Patience: Lessons in Marriage for the Type-A


On Sunday, I asked my husband what he thought was the biggest lesson he's learned in marriage. Ross loves these completely random, probing questions that I decide to throw at him without a moment's notice (complete sarcasm). As he kindly formulated his answer because he's nice and will play along with my "let's analyze our whole lives" mindset, I began thinking about my answer. One word came to mind: patience. Being a perfectionist is a tough way to live, but being a perfectionist without any patience is a death wish. I was the child who threw her violin bow across the room when I couldn't master my scales on day 1. I was the teenager who panicked over the possibility of making a B on an exam. Unfortunately, I am now the young woman who still tries to bulldoze through her life without taking no for an answer. While that may work, albeit poorly, for my own to-do list, the lesson I constantly learn in marriage is that you can't sustain a relationship if there isn't any patience.

When you get married, you make a commitment to share your life, and that means everything. Your time, your space, your favorite coffee mug - these things are no longer your own. There are some amazing, beautiful things about that truth, but there are also some really tough realities. In marriage, you lose your time to decompress alone. It takes effort to have a meaningful conversation when you've been working from home, five feet from the other person for the last 12 hours. It takes self control to not take out your frustration from your job or another relationship on your spouse, just because they happen to be the only one listening. For a marriage to be full of joy, patience is key.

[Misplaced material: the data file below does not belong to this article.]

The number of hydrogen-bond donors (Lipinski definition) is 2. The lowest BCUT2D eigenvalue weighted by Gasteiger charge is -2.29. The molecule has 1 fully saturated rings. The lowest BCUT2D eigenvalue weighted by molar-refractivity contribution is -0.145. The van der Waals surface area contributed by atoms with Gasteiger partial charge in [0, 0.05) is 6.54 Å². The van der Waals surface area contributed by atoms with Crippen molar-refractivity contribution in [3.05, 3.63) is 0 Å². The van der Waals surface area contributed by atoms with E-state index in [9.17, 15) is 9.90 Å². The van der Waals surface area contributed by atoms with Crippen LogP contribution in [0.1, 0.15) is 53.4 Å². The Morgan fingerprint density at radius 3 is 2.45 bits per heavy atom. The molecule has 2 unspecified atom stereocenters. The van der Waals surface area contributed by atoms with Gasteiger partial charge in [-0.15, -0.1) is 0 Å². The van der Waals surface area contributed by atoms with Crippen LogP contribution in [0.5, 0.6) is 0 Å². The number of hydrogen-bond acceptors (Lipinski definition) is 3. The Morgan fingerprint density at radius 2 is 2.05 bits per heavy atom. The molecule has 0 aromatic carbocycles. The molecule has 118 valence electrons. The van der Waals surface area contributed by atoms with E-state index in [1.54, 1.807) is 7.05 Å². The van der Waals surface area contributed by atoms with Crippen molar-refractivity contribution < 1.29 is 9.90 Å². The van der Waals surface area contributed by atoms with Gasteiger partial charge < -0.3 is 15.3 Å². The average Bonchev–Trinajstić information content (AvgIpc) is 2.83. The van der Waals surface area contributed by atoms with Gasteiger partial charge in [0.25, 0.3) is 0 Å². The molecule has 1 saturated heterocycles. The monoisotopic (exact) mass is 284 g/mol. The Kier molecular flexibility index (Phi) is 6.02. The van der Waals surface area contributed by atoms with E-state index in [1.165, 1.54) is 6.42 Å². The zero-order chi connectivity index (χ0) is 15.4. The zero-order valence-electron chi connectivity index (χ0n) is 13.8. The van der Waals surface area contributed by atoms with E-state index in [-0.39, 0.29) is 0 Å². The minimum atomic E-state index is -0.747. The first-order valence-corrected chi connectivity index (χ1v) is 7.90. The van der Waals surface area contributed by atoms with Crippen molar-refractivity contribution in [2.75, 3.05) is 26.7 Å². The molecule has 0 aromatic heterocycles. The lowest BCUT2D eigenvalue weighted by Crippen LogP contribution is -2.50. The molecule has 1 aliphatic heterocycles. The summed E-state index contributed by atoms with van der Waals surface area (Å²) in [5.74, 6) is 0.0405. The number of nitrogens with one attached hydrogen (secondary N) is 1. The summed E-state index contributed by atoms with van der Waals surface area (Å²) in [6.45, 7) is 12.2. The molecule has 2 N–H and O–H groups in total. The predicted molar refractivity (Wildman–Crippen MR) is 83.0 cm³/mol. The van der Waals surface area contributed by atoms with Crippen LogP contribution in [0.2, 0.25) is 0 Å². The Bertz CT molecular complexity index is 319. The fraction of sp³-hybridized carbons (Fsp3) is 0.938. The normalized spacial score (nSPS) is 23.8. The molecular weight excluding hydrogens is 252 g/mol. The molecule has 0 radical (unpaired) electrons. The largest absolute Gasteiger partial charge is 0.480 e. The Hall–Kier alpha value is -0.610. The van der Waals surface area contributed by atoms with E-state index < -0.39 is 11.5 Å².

Why? Because when you don't have patience, it's far too easy to make life into one big double standard. You would have done the dishes if you had been in the house all day, why didn't he? You spent hours formulating your plans for the weekend, it's crazy that he couldn't read your mind when he made his own schedule that interferes with yours. You decided that today was the day you were going to sleep in, didn't he realize you were exhausted?! Never mind the fact that you woke him up early the past 6 days, he should have known.

Little moments like this are frequent in our household, and far too often, I respond with an annoyed attitude and an "I'm always right" mindset. Ross, however, responds with constant patience, which has probably saved my life, time and again throughout the past decade. By marrying someone who is my total opposite, I'm constantly reminded of the need for patience, what grace looks like in a person, and how to suck it up when the other person is acting crazy (that's usually just me when I'm hungry though). Marriage teaches us to put our own tendencies behind us so that we can learn a better way to live.

Sometimes the greatest lesson (and blessing) in marriage is realizing that your spouse is better than you at something. It's difficult to continue a bad habit when you live with someone who does it differently, and you watch it benefit your own life and theirs. It takes patience to break your own bad habits and patience to build new ones, but the lucky thing in marriage is that you're given a built-in accountability partner to walk with you through all of these things. There's a reason that "Love is patient" is the first description of love in the 1 Corinthians chapter read in every wedding ceremony. Without it, we can't move forward to better things.